Broken up into multiple chapters, this gritty yet gorgeous film is set in 1944 during the Lapland War. That’s Finland vs. Nazi Germany after the former signed the Moscow Treaty with the USSR, as the latter began a scorched earth campaign of retreat, for those unaware of 20th-century history. Loosely inspired by the apparent real-life Finnish sniper, Simo Häyhä, who fought against the Reds between 1939-1940 in the Winter War, this focuses on protagonist Aatami Korpi, cooly portrayed by Jorma Tommila. A man who says almost nothing but gives you a lot with his facial acting and body language, and who could probably scare the fuzzy testicles off a bear with a single stare. (To any big studios reading: that idea is my intellectual property, keep your grubby mitts off of old mate Aatami fighting a Nazi grisly.)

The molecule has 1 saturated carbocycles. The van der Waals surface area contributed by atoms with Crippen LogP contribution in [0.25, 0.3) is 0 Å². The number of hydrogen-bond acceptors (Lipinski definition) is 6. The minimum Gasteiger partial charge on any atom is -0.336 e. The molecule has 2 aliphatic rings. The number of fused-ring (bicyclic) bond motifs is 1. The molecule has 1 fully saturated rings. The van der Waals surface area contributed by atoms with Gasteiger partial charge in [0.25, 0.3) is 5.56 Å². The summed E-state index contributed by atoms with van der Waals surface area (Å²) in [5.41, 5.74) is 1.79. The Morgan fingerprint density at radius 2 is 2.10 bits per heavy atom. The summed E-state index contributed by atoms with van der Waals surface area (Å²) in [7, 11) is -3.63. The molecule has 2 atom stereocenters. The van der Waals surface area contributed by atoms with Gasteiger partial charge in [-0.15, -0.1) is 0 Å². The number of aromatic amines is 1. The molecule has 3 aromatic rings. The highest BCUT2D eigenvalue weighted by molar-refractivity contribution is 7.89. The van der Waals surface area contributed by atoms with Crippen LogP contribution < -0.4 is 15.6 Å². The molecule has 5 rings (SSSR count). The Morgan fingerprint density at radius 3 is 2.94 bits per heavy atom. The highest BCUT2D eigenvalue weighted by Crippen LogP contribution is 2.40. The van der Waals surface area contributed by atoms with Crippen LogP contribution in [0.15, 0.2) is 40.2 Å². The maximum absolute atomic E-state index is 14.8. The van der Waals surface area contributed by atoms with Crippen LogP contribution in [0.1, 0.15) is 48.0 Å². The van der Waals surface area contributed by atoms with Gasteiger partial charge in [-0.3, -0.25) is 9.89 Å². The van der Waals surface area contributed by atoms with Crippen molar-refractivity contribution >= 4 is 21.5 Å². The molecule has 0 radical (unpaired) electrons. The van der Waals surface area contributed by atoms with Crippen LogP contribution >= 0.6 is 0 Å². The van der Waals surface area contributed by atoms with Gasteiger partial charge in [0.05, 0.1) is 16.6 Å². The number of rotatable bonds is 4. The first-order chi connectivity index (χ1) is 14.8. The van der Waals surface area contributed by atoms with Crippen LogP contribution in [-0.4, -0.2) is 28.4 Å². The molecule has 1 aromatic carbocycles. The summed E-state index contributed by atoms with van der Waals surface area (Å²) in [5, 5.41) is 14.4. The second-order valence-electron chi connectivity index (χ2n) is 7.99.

While we never need much justification for on-screen Nazi killing, Sisu utilises a simple premise. Alongside his trusty dog and horse, our retired Finnish commando lives as a lone gold prospector, minding his own business amidst the lovely countryside. Unphased by the horrors of WWII – early on, bombers fly over him and he doesn’t even look up or seem to notice their presence – he one day has the misfortune of crossing paths with a Nazi death squad. In fact, that’s the most accurate way to portray this film: a Nazi squad has death reigned down upon them by this unrelenting prospector in order to keep his cherished gold, which the Nazi troops wish to use to buy their way out to Norway. Not to be confused with this year’s Tarantino-esque Blood and Gold, which also features sought-after gold and many dead Nazis, directed by the same dude who brought us Blood Red Sky, Sisu is one of the better entries onto the action field in 2023.